First off, the Mega Evolutions of Pokemon X and Y return in ORAS, with the previous Mega forms in addition to 20 new ones, including the Hoenn starter Pokemon (see above). These beefed-up versions of your Pokemon will require the relevant Mega Stone, scattered throughout the games. You can then use them in battle to supercharge your Pokemon for the duration of the fight.
Related to Mega Evolutions but new to ORAS is the concept of "Primal Reversion", which plays into the storyline of Groudon/Kyogre as Team Magma/Aqua try to use the legendary Pokemon to change the world. Primal Groudon gains the ability "Desolated Land", while Primal Kyogre gains "Primordial Sea". Both of these abilities change the weather of battles and render ineffective moves of the type each Pokemon is weak against.
For now only these two legendary Pokemon can turn "Primal", but the amount of hype Game Freak has created for this new feature indicates they might expand it to other legendaries. It's interesting to note that legendary Pokemon like Latios/Latias already have Megas, so the distinction between the two evolutionary processes remains a bit fuzzy.
New Gameplay Features and Returning Favorites
New to the series is the DexNav, a section of your Pokedex that makes catching particular Pokemon and completing the game 100% much, much easier. The feature gives information on wild Pokemon and scans the surrounding areas for rare Pokemon or those with unusual moves. Once found, players use the touchpad to "sneak" up to the located creature and can initiate a battle with it.
The end-game item Eon Flute, when paired with your Latios/Latias, competes with DexNav for coolest new addition to the series. It allows you to fly around the skies of Hoenn and search for "spheres", which have either legendary Pokemon from other Pokemon regions, rare non-legendary Pokemon, or special items for you to collect. It gives the game a new breath of life after you've finished the main storyline.
Various gameplay revamps in ORAS have fixed some of the issues players had with X/Y. For example Wonder Trade, that much-maligned system from Pokemon X and Y, makes a more dignified return in ORAS. It's a randomized trading system where you put up a Pokemon to trade with someone else...anyone else. The system connects you to a random player and you exchange your Pokemon for literally anything, with you having no say in what it will be.
While X/Y saw a Pokemon economy flooded with worthless common Bug Pokemon, the new Wonder Trade system appears to be operating much better. Whether it's because of the new release, a concerted effort by players playing ORAS, or a mixture of both, the fact is that Wonder Trade is kind of really cool now. You can mix up your team and get a chance at something great early on, instead of relying on grinding and catching in the wild.
If you're still concerned about version-exclusive Pokemon, Wonder Trade is a welcome addition to the usual, non-random trading system. Both of them work to break down the barriers between Omega Ruby and Alpha Sapphire, as well as between ORAS and X/Y.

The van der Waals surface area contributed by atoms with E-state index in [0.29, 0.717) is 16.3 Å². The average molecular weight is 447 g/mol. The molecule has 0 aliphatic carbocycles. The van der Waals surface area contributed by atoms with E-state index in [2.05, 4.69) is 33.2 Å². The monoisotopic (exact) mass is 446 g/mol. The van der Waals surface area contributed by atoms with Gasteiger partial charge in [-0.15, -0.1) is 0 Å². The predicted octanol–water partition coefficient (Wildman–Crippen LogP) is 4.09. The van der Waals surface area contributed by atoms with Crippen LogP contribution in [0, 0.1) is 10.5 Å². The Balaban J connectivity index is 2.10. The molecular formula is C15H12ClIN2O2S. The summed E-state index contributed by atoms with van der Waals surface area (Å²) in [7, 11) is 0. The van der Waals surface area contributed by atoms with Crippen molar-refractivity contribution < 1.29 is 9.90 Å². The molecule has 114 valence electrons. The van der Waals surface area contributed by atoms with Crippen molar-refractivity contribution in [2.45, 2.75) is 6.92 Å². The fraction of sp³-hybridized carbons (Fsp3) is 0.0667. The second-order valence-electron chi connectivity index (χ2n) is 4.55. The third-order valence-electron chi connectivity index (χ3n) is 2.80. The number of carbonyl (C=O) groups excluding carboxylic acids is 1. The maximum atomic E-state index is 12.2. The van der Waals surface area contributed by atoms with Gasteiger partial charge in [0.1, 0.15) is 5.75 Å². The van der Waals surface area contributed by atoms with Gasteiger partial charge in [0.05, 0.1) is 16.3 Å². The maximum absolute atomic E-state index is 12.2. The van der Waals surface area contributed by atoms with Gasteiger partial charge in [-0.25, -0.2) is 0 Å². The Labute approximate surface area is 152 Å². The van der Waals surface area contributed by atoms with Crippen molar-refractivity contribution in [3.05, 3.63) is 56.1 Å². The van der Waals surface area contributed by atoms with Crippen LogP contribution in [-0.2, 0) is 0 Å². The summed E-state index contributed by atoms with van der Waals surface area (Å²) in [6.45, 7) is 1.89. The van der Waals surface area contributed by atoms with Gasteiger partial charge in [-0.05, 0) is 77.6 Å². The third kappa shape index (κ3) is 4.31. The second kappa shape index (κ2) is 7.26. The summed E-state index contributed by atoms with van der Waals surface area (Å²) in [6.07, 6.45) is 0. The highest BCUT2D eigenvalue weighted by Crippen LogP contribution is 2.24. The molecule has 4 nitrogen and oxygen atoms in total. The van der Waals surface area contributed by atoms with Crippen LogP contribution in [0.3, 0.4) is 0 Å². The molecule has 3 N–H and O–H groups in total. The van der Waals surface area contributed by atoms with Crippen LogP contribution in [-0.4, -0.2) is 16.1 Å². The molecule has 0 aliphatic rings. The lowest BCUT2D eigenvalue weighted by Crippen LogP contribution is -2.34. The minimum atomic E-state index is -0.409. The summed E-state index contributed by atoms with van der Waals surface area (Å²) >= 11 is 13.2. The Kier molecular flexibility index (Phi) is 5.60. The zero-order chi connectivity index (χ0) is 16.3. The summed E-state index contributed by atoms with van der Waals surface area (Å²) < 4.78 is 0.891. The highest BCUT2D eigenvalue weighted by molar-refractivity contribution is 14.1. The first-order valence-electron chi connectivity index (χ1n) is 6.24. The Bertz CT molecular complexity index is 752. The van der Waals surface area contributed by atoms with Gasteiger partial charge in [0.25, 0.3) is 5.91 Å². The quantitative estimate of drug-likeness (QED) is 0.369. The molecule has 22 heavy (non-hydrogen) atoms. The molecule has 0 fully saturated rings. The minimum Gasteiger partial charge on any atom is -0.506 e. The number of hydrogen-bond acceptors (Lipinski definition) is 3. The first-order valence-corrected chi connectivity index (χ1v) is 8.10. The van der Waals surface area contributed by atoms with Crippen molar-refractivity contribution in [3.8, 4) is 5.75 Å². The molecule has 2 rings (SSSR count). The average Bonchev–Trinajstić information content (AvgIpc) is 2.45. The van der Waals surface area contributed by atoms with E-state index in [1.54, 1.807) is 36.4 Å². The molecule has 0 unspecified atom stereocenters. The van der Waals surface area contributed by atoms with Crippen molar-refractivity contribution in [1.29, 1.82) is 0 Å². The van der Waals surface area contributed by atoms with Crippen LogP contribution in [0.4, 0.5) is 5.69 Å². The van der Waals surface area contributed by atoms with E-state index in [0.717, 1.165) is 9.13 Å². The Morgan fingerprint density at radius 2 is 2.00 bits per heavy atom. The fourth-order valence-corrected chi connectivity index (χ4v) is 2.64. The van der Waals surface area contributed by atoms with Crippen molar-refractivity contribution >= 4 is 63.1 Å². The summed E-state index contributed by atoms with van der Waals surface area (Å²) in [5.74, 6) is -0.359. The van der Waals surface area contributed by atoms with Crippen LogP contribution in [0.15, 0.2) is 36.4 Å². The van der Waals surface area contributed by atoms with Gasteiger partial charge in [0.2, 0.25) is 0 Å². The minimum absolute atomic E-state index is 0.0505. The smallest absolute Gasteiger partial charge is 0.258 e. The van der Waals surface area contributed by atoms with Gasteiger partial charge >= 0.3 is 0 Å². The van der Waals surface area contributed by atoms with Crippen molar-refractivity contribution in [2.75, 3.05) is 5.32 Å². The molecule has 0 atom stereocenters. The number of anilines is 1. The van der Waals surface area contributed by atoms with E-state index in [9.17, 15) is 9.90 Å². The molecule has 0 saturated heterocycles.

Pokemon Hordes, where you fight five Pokemon at once, return and are available in both wild and trainer battles now. The 3DS's touchscreen UI, which had had a few kinks in X/Y, now allows unfettered access to all of your gadgets in an easy-to-use display. And the charming "Secret Bases" of Ruby and Sapphire return as enhanced "Super Secret Bases", marking the end of a dry spell for players looking to spend their gameplay decorating their own cave. Pokemon Contests, another a thrown-by-the-wayside feature, also return in ORAS. One special Contest grants the winner a Pikachu capable of dressing in a number of ridiculous outfits, both in battle and in the environment.
And finally, a couple of item changes in ORAS smooth the game's edges a bit, and address some long-time issues with the franchise. The item EXP. Share, for example, is the partner-in-crime of any player grinding to new levels. ORAS moves it from a Held Item to a Key Item, allowing you to share EXP between all six of your Pokemon, instead of two. Doing so makes gameplay in the first few hours significantly quicker, as the player prepares their Pokemon for the next gym leader.
Omega Ruby or Alpha Sapphire?
There is no clear winner between Omega Ruby and Alpha Sapphire, as there shouldn't be. Players can note the differences between the two titles, but they should also keep in mind how great both of the games can be.
Pokemon exclusivity becomes less significant of a factor when one considers the enormity of the Pokemon varieties in the franchise, all of which are available in these remakes. Trading, both regular and Wonder, helps lessen the differences even more. And players can relish the return of Secret Bases and Pokemon Contests while at the same time experimenting with new gameplay strategies as a result of the DexNav. Pokemon has always been a game where you shape it to your liking and invest your personality into the gameplay, and Pokemon Omega Ruby and Alpha Sapphire continue that personalized ethos.